1 stick plus 1 tablespoon (9 tablespoons) very cold (or frozen) unsalted butter, cut into small pieces
1 large egg yolk

  • Put the flour, confectioners' sugar and salt in a food processor and pulse a couple of times to combine. Scatter the pieces of butter over the dry ingredients and pulse until the butter is coarsely cut in—you should have some pieces the size of oatmeal flakes and some the size of peas. Stir the yolk, just to break it up, and add it a little at a time, pulsing after each addition. When the egg is in, process in long pulses—about 10 seconds each—until the dough, which will look granular soon after the egg is added, forms clumps and curds. Just before you reach this stage, the sound of the machine working the dough will change—heads up. Turn the dough out onto a work surface and, very lightly and sparingly, knead the dough just to incorporate any dry ingredients that might have escaped mixing.
  • To press the dough into the pan: Butter a 9-inch fluted tart pan with a removable bottom. Press the dough evenly over the bottom and up the sides of the pan, using all but one little piece of dough, which you should save in the refrigerator to patch any cracks after the crust is baked. Don't be too heavy-handed—press the crust in so that the edges of the pieces cling to one another, but not so hard that the crust loses its crumbly texture. Freeze the crust for at least 30 minutes, preferably longer, before baking.
  • Center a rack in the oven and preheat the oven to 375 degrees F.
  • Butter the shiny side of a piece of aluminum foil and fit the foil, buttered side down, tightly against the crust. (Since you froze the crust, you can bake it without weights.) Put the tart pan on a baking sheet and bake the crust for 25 minutes. Carefully remove the foil. If the crust has puffed, press it down gently with the back of a spoon.
  • Bake for another 8 minutes or so, or until it is firm and golden brown. Transfer the tart pan to a rack and cool the crust to room temperature before filling.

When you are ready to assemble the tart, just whisk the cream to loosen it and spoon it into the tart shell. Serve the tart, or refrigerate until needed.

While you can make the lemon cream ahead, once the tart is constructed, it's best to eat it the day it is made.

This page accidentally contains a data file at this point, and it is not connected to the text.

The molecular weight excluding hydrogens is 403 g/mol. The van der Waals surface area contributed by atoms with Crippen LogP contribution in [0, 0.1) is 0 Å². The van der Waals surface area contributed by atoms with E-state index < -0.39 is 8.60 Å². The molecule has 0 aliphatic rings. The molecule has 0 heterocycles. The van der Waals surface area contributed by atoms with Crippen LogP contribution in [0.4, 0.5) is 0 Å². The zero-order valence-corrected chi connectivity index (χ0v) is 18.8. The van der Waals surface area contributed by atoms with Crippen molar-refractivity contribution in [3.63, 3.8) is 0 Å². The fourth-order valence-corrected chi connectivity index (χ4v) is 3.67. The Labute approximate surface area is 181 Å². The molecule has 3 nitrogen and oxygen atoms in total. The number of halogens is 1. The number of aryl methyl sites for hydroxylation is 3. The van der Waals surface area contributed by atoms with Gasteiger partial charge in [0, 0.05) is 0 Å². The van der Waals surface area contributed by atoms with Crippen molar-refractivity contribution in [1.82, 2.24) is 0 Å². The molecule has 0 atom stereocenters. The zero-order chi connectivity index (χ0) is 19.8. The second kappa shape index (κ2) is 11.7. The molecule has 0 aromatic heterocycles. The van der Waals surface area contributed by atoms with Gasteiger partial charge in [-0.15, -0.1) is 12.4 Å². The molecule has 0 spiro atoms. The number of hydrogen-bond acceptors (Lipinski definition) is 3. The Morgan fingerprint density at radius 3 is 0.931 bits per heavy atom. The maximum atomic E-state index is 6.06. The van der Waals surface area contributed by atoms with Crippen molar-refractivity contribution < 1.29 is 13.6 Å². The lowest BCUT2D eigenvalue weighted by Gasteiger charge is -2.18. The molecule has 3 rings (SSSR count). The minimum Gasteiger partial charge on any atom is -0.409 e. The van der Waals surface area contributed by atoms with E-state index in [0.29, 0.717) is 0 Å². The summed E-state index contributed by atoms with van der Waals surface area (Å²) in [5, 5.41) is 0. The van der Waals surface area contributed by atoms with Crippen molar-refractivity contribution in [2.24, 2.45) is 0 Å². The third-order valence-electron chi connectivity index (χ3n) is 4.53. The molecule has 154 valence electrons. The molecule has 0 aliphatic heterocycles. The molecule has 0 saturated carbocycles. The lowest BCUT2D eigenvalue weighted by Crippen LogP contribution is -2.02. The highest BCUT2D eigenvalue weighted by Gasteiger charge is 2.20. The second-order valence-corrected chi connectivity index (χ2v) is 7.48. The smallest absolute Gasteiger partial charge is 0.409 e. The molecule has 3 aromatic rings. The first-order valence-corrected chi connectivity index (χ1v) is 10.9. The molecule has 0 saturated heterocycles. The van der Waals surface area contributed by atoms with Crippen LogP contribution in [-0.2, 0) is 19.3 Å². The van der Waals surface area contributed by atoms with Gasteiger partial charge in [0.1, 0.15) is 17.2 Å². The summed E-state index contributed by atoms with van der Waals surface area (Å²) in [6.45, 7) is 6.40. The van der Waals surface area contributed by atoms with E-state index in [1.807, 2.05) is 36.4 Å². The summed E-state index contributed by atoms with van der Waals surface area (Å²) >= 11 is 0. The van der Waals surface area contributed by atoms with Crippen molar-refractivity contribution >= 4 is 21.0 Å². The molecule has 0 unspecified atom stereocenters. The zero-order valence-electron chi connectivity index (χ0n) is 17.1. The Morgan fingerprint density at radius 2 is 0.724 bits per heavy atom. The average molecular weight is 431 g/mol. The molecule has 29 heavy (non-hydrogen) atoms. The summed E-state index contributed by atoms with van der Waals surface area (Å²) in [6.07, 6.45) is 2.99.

Anonymous said...

I'm sorry that the tart didn't turn out exactly as you had hoped, but I think it's wonderful and the addition of the blueberries I'm sure was fantastic!

Julius said...

My lemon cream tends to be a bit soupy until chilled overnight. After this, it is spoonable and cuts well. I'm not sure why the cookbook makes no mention of this.

Your tart looks dramatic - I love it.

Julius from Occasional Baker

Mary Ann said...

I love the pic of the cream flowing over the top of the tart shell. Looks good.

Marie Rayner said...

I did the orange version of the tart and my cream never really set up either, however it was delicious. I made little mille feuilles with mine. Yours looks lovely though and I bet the blueberries tasted wonderful with the lemon!

Anonymous said...

A bounty of Meyer lemons–lucky you! The pic of the filling spilling over the crust looks scrumptious. Perfection is soooooo overrated.;)

Zakia / Avenue Z Desserts said...

glad to see that your tart worked out it the end!

LyB said...

I wish I had thought of blueberries, must have been delicious!

Shari@Whisk: a food blog said...

My Meyer lemon tart looked just as runny after 4 hours, but I found after a night in the fridge, it firmed up. I like your tidbits of information. Very helpful!

Annemarie said...

It looks wonderful. I've always wanted to use Myer lemons for something...but I can never find them!

Mari said...

Love the addition of blueberries, must try that next time. Glad you enjoyed the process and the end result in spite of any challenges. All in the name of improving our baking skills!

Melissa said...

I completely agree that the crust was hard. The blueberries look awesome though!

mimi said...

even though it's a little runny, your tart looks still very yummy! the blueberries must have been great combo!

Anonymous said...

ooo....blueberries in the cream...heavenily! your pics are just beautiful even if the tart wasn't all that you had hoped for. (i felt the same way about mine lol)

Anonymous said...

It was still delicious though! I've got to try the blueberries next time. I love the cream dripping over the edge. It looks like you planned it that way!

Natalie said...

The blueberries look like they were delicious in the tart :) Nice job!

White Sugar Brown Sugar by Rachel Garlinghouse said...

I love love love your pictures. Your food looks fab! I can't wait to see you showing Martha Stewart how to cook one day soon.

Your blog rocks!

Gretchen Noelle said...

Love the photo of the cream dripping over the crust. My crust was also hard and cream drippy. Oh well, at least we tried and learned!